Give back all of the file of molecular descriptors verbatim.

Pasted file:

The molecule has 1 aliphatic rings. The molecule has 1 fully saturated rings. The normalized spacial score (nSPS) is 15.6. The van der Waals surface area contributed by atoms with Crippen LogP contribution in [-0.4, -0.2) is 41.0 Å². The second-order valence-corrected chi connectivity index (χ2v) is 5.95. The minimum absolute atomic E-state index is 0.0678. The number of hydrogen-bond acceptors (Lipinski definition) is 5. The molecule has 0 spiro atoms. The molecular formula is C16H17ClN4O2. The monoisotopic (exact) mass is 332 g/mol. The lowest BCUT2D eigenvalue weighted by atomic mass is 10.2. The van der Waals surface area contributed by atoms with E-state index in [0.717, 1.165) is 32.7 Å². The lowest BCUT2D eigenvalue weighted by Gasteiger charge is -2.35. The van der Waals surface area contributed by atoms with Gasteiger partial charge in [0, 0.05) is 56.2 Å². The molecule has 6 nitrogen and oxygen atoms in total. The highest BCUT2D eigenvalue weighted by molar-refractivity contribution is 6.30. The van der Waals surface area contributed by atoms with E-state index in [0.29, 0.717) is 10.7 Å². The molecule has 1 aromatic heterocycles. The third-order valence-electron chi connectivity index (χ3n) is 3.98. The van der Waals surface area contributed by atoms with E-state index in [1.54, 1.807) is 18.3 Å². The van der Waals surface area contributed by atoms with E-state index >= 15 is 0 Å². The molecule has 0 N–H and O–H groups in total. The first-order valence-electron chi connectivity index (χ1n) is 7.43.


The molecule has 1 aliphatic rings. The molecule has 1 fully saturated rings. The normalized spacial score (nSPS) is 15.6. The van der Waals surface area contributed by atoms with Crippen LogP contribution in [-0.4, -0.2) is 41.0 Å². The second-order valence-corrected chi connectivity index (χ2v) is 5.95. The minimum absolute atomic E-state index is 0.0678. The number of hydrogen-bond acceptors (Lipinski definition) is 5. The molecule has 0 spiro atoms. The molecular formula is C16H17ClN4O2. The monoisotopic (exact) mass is 332 g/mol. The lowest BCUT2D eigenvalue weighted by atomic mass is 10.2. The van der Waals surface area contributed by atoms with E-state index in [0.717, 1.165) is 32.7 Å². The lowest BCUT2D eigenvalue weighted by Gasteiger charge is -2.35. The van der Waals surface area contributed by atoms with Gasteiger partial charge in [0, 0.05) is 56.2 Å². The molecule has 6 nitrogen and oxygen atoms in total. The highest BCUT2D eigenvalue weighted by molar-refractivity contribution is 6.30. The van der Waals surface area contributed by atoms with E-state index in [0.29, 0.717) is 10.7 Å². The molecule has 1 aromatic heterocycles. The third-order valence-electron chi connectivity index (χ3n) is 3.98. The van der Waals surface area contributed by atoms with E-state index in [1.54, 1.807) is 18.3 Å². The van der Waals surface area contributed by atoms with E-state index >= 15 is 0 Å². The molecule has 0 N–H and O–H groups in total. The first-order valence-electron chi connectivity index (χ1n) is 7.43.